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Soil vapor extraction in cold climate regions
2002 (English)Independent thesis Advanced level (professional degree), 20 credits / 30 HE creditsStudent thesis
Abstract [en]

Soil Vapor Extraction, SVE, has proven to be a viable method for reducing volatile organic compounds, VOC, from soils that have been impacted by contamination. The operation of SVE systems has been fairly well documented, however the use of SVE systems in cold environments, such as Alaska, has not been adequately investigated to date. During the last decades the system has expanded to be used frequently in less temperate regions. Problems in the process have occurred associated with the colder climate. SVE involves pulling air through the soil to vaporize and carry off the contaminants. Blowers connected to wells induce the airflow and the extracted contaminated vapors are treated above ground. This thesis examines the use of SVE systems in cold environments with the main purpose of testing the hypothesis stated below. “Soil Vapor Extraction system operations in cold regions can be optimized with respect to mass removal cost.” Problems associated with SVE system operations in cold climate can be divided into two categories, maintenance and operational issues and decreasing removal rates. The first category involves problems with freezing of subsurface pipes, but also with temperature effects on the above ground equipment. The second category entails contaminant related matters. During winter low temperatures penetrates down through the ground causing subsurface cooling. The decreasing temperature affects the contaminant. The volatility is temperature dependent and decrease with decreasing temperature making it more difficult to remove the contamination. The discussed problems are all related to costs of running the system. Winter climate causes higher costs due to increased maintenance and equipment protections. Decreasing remediation rates because of the enhanced resistance of volatilization also affects the costs. This could result in an increase of operational costs when the remediation level decreases. Several SVE sites around interior Alaska have been studied to evaluate the impacts of temperature and climate. These investigations have confirmed most of the above mentioned problems. What was found difficult to prove was the decrease in removal rates in cold soils, as a number of parameters affected the operations making the data unreliable. Therefore were an analytical model used to show how the removal rates theoretically varies with seasonally fluctuating temperatures. Different methods for solving the problems or decrease the consequences is discussed in this report. Two solutions suggested are the use of a dynamic or a passive SVE operation during certain periods. A dynamic system is turned on and off during periods allowing VOC to accumulate in the pores by diffusion. As the process is reestablished a higher concentration can be removed. Passive SVE extracts contaminants due to atmospheric pressure changes. No mechanical pumping is needed thus minimizing costs for operation and maintenance of the system. The problems involving operation of SVE system in cold climate do need to be further investigated. Some questions have been answered in this report but there are still problems that have to be explored more thoroughly.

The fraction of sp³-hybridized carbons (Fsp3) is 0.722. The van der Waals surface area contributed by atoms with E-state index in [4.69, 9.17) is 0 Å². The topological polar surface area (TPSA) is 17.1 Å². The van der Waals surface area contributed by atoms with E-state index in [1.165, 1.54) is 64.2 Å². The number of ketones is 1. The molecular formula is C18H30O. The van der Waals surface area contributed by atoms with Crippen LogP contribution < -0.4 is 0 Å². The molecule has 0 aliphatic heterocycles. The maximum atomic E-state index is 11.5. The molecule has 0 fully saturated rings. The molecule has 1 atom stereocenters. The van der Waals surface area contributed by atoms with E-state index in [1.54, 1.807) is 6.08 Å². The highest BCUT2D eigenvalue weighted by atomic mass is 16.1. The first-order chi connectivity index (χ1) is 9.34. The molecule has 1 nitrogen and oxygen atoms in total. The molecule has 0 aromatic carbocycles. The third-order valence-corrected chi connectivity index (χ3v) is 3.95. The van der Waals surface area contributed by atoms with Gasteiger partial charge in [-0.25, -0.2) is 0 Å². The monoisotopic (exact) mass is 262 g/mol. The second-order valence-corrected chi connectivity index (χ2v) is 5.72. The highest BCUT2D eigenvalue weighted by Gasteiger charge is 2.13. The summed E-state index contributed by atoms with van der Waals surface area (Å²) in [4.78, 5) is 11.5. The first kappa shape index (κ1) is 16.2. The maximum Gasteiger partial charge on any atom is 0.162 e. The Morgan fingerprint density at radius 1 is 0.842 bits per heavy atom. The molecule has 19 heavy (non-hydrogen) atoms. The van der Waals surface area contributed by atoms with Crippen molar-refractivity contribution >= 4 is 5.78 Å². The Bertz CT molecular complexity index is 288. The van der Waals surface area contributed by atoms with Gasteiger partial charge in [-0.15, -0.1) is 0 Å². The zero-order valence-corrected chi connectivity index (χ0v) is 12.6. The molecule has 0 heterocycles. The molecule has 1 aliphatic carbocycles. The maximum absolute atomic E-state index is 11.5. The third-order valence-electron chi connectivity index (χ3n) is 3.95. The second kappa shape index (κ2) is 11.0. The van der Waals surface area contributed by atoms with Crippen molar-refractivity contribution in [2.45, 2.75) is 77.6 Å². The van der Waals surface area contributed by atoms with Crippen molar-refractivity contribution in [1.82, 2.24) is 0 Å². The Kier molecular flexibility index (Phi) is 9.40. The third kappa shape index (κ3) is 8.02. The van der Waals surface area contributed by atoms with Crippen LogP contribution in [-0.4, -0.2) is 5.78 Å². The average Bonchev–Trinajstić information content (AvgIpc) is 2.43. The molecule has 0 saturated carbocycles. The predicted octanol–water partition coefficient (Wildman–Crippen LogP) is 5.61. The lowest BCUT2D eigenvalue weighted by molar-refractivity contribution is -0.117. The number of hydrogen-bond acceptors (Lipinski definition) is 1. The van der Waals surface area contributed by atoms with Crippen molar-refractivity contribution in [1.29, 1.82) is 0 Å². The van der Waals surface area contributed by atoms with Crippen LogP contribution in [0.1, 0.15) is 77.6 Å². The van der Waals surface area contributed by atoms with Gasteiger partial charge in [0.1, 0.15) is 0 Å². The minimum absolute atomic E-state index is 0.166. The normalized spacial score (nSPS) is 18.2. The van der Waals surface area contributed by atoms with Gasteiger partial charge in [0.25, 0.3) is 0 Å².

Place, publisher, year, edition, pages
Keyword [en]
Technology, soil vapor extraction, air sparging, remediation, volatile, organic compound, voc, cold climates, passive, barometric, pumping, vakuum extraktion, miljögeoteknik, kallt klimat
Keyword [sv]
URN: urn:nbn:se:ltu:diva-52937ISRN: LTU-EX--02/203--SELocal ID: a027ef28-1f51-4317-90ee-75eb68144b96OAI: diva2:1026310
Subject / course
Student thesis, at least 30 credits
Educational program
Civil Engineering, master's level
Validerat; 20101217 (root)Available from: 2016-10-04 Created: 2016-10-04Bibliographically approved

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